He was a little bit disappointed with the information the Committee had received on the Maputo Corridor development. The project was one of the key public-private partnerships where the State was leveraging the resources of the private sector for the delivery of public services through a concession that the project was going to have a multiplier effect as a result of investment in the public road infrastructure. It would not only facilitate tourism and the movement of people but also increase employment opportunities in the areas of the corridor development. He wondered whether this was an indictment of the project, since some critics had argued that the project benefited the private sector more than the public sector. Many people were criticizing the e-toll system and the Maputo Corridor Development had the most tolled road in the country. He wondered why, despite its limited success, especially with regard to the public sector, the private sector had continued to extract value from their participation in the corridor development.

The difference between poverty and living a good life was based on going to school. It was important for society generally to preach the importance of going to school, because there was no way out of poverty other than through education and the statistics had proved this fact. The Committee needed to preach this message aggressively.       

Ms N Mthembu (ANC) said that the presentation had been of a great assistance to the Committee and was personally an empowerment and an eye opener in terms of the monitoring activities taking place within the country. It had identified loopholes that they were experiencing in the developments that they were bringing to the people, thinking that they would better their lives, but which was not the case. Thus, in the end, the Committee found itself with good initiatives which were not benefiting the people, like the Maputo Corridor issue. She recommended that going forward, they needed to ensure that they strengthened their monitoring of the instituted projects. The presentation had made mention of the Presidential infrastructure programme that was being implemented, and as they got closer to it, it needed to be closely monitored so that at the end of the day it yielded the results that they were anticipating. She inquired about the relationship of Stats SA with the local government, stating that if the ward councillors had the necessary information from Stats SA to execute their responsibilities, they would act on the information appropriately and it would be easy for the specified services to be passed on to the people.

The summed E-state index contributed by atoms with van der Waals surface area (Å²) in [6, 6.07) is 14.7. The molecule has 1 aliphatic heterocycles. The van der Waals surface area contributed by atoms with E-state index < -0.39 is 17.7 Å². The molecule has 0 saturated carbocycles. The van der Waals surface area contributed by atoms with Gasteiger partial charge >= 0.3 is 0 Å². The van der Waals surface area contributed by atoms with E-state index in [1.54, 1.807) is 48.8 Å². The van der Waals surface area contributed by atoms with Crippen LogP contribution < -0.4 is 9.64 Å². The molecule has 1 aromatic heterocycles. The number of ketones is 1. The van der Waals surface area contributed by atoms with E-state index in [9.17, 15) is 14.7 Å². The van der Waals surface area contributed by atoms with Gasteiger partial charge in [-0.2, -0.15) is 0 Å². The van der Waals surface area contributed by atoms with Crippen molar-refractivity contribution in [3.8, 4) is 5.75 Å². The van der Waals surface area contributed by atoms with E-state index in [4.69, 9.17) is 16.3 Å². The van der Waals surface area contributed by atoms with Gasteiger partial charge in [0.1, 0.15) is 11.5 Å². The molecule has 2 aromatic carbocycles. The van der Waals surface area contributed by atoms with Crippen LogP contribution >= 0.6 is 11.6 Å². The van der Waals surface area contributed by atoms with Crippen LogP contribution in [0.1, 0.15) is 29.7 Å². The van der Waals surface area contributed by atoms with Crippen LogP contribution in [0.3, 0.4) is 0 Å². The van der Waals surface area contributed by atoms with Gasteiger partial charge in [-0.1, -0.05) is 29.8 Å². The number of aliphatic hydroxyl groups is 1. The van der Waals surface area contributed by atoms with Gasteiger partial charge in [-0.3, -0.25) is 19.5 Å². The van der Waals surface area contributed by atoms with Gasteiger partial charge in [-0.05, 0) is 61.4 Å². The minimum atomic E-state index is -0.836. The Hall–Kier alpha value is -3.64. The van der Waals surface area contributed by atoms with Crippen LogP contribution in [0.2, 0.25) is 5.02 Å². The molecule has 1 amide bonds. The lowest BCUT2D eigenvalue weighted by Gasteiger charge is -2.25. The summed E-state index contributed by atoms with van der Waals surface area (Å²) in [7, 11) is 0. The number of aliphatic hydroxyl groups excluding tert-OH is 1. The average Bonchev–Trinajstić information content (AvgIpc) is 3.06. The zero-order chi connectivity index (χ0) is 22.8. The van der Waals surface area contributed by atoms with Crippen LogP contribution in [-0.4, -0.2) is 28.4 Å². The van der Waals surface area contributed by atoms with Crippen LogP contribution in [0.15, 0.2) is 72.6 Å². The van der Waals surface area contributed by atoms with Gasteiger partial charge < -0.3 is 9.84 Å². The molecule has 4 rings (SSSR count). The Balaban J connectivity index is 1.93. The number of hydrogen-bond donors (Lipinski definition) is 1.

Mr K Mileham (DA) asked if there was some way that Stats SA could overlay the various data sets so as to determine the correlation between service delivery and basic services -- for example, the access to piped water and flushing toilets and the correlation to the infant mortality rate, because this to him was a logical correlation of issues and was something that they needed to look at. He wondered whether there was an increased mortality rate in areas of poor sanitation and where they did not have piped water. These were the kind of issues that he would want to know as a politician and they were necessary for the ward councillors. The presentation had highlighted the importance of this data because it enabled the ward councillors to know what the issues were, but the question remained, “how would the ward councillors access this information?” He said that the non-financial census of municipalities highlighted very interesting data, but he wondered how reliable the source of the data was because from his own understanding, most of the data came from the municipalities. However, when they were questioned on the accuracy of the data they often stated that they did not know about it and that it was old and out of date information. He wondered how up-to-date and reliable the information was and whether the municipalities were prepared to stand by the information they were giving Stats SA.